I have been thinking about how to best bring my various interests together into one coherent framework of research. My latest attempt has just been published as an article in Avant: The Journal of the Philosophical-Interdisciplinary Vanguard.
Breathing new life into cognitive science
In this article I take an unusual starting point from which to argue for a unified cognitive science, namely a position defined by what is sometimes called the ‘life-mind continuity thesis’. Accordingly, rather than taking a widely accepted starting point for granted and using it in order to propose answers to some well defined questions, I must first establish that the idea of life-mind continuity can amount to a proper starting point at all. To begin with, I therefore assess the conceptual tools which are available to construct a theory of mind on this basis. By drawing on insights from a variety of disciplines, especially from a combination of existential phenomenology and organism-centered biology, I argue that mind can indeed be conceived as rooted in life, but only if we accept at the same time that social interaction plays a constitutive role for our cognitive capacities.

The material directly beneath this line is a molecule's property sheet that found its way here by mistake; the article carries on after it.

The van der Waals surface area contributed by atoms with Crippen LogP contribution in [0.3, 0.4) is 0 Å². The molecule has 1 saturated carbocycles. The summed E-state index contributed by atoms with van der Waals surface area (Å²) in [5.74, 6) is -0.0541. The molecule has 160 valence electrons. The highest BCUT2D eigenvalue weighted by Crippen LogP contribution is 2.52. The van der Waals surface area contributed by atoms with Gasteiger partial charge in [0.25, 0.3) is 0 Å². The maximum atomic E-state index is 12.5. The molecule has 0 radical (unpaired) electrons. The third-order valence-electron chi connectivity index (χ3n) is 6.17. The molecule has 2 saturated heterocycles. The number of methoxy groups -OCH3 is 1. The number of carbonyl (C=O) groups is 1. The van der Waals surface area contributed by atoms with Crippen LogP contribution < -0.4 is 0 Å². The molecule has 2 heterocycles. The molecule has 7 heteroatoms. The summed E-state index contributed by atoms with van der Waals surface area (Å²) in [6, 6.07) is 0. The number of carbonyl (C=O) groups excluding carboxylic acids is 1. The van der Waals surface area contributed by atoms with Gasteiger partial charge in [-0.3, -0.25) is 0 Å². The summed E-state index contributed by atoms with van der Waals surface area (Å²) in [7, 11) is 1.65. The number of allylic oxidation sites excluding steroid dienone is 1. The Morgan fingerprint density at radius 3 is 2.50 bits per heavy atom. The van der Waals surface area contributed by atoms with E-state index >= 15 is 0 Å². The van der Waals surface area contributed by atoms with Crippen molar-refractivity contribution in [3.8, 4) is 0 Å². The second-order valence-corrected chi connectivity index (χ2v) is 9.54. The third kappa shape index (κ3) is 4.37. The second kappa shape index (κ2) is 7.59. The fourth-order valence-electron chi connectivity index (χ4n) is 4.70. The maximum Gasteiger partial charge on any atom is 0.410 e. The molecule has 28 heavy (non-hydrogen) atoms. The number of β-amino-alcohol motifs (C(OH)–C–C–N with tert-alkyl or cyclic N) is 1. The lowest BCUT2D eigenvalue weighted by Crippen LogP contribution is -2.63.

You can download the article as part of the second issue of Avant.